Katie Lance
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Here’s what drove the market meltdown

Weak U.S. data, Europe, Ebola fears play roles in selloff

 Interconnected worries over deflation, a potential rerun of the eurozone debt crisis and some surprisingly rotten U.S. economic data shocked investors on Wednesday, triggering a whipsaw session that saw stocks plunging only to trim losses before the final bell.

Here’s a rundown of the turmoil across financial markets:


It was panic mode in the early going and again in the afternoon. The DowDJIA, -1.06% dropped by around 460 points and were on track for the biggest one-day percentage drop in three years before a late rebound. In the end, the index finished down 173.45 points, or 1.1%, at 16,141.74.The S&P 500SPX, -0.81% temporarily erased its gain for the year but also trimmed losses by the end of the session. The small-cap Russell 2000 RUT, +1.02% , which has been under heavy pressure this month, led the late rebound, finishing the day with a 1% gain.

The S&P 500 recorded a decline of more than 9% from its intraday peak reached on Sept. 19 to its trough on Wednesday.

While stock prices climbed the wall of worry for the first nine months of the year, strategists were at a loss to point to a single catalyst for the selloff. It appears a confluence of bad news spooked investors this time.

A trio of disappointing U.S. economic reports — retail sales, the Empire State Index and the producer price index — ahead of the opening bell, problems in Europe and mounting concerns over the threat posed by Ebola were all been cited as reasons for the drop. 



The 10-year Treasury note yield 10_YEAR, -2.66% which serves as a benchmark for all sorts of borrowing costs from mortgages to students loans took a sharp tumble on Wednesday as investors sought the safety of bonds. At one point Wednesday morning, the yield, which moves in the opposite direction as prices, dropped as much as a third of a percentage point, with the yield pushing below 2% for the first time since June 2013. It rebounded higher to trade at 2.148%, according to Tradeweb

Nonetheless, the 10-year yield is down nearly a full percentage point since the end of last year, defying the expectations of most investors, who were bracing for rising rates. The most recent drop comes as investors found particular reason to fear global economic weakness. Signs of lagging inflation in Europe and slowing growth in Asia combined with weak U.S. numbers to suggest that a slow-growth global economy could delay plans for the Federal Reserve to hike its key lending rates.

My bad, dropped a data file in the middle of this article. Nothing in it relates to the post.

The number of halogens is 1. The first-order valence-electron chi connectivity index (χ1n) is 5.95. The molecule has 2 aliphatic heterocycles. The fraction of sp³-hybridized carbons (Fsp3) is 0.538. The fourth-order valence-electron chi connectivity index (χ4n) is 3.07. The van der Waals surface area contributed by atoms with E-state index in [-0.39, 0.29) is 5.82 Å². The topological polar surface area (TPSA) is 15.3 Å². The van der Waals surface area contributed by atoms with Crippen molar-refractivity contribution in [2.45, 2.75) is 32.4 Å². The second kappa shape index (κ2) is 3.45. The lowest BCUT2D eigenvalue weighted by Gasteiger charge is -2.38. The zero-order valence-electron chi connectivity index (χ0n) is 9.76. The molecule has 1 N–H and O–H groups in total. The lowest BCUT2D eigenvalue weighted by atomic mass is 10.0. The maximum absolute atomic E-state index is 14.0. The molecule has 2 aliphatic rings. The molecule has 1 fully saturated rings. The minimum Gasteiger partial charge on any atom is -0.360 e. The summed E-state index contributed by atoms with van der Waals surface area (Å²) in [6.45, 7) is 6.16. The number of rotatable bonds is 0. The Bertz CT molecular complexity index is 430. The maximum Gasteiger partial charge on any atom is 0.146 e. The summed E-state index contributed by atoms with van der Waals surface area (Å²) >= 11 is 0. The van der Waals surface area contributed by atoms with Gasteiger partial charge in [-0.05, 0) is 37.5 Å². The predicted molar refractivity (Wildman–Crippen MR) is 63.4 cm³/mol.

Before the downbeat U.S. economic data, U.S. stock-index futures had already caught a chill from Europe. The pan-European Stoxx 600 index entered correction mode with a drop of 3.3% on Wednesday, bringing it down 11% from its 2014 closing high set in June. A correction is considered a drop of at least 10% from a recent high.

Strains are re-emerging in the eurozone on growing fears the region is stumbling back toward recession and that the underlying causes of the debt crisis remain unresolved. Greek bond yields on Tuesday edged back above 7% and extended the rise Wednesday, while a flight-to-safety has sent the 10-year German bund yield DE10YT, +2.22% to a record low below 0.8%. 

“Right now, there is no sovereign crisis, but the fact that Greek yields have crossed the 7% threshold is a warning sign that all is not well,” said Kathleen Brooks, London-based research director at Forex.com in a note.



Investors are scared. The CBOE Volatility Index, or VIX VIX, +15.18% which measures implied volatility on the S&P 500 jumped to as high as 31.06, the highest level since December 2011 during the worst of the eurozone debt crisis. The index traded ended the day at 26.25, a rise of 15.2% on the day.

The index has seen a huge jump when measured versus the persistently and extraordinarily low levels that investors grew accustomed to over the past two years, but it is only slightly above historical average of 20. As the Federal Reserve withdraws its liquidity support, these levels may again become the norm. 


It has been a seesaw autumn for gold bugs. The yellow metal tumbled sharply in September, as investors looked for the Federal Reserve to begin hiking interest rates next year.The dollar’s fall on Wednesday, coupled with investors looking for a haven, saw gold GCZ4, -0.39% turn higher, adding to a gain that’s lifted the precious metal around 2.5% so far this month.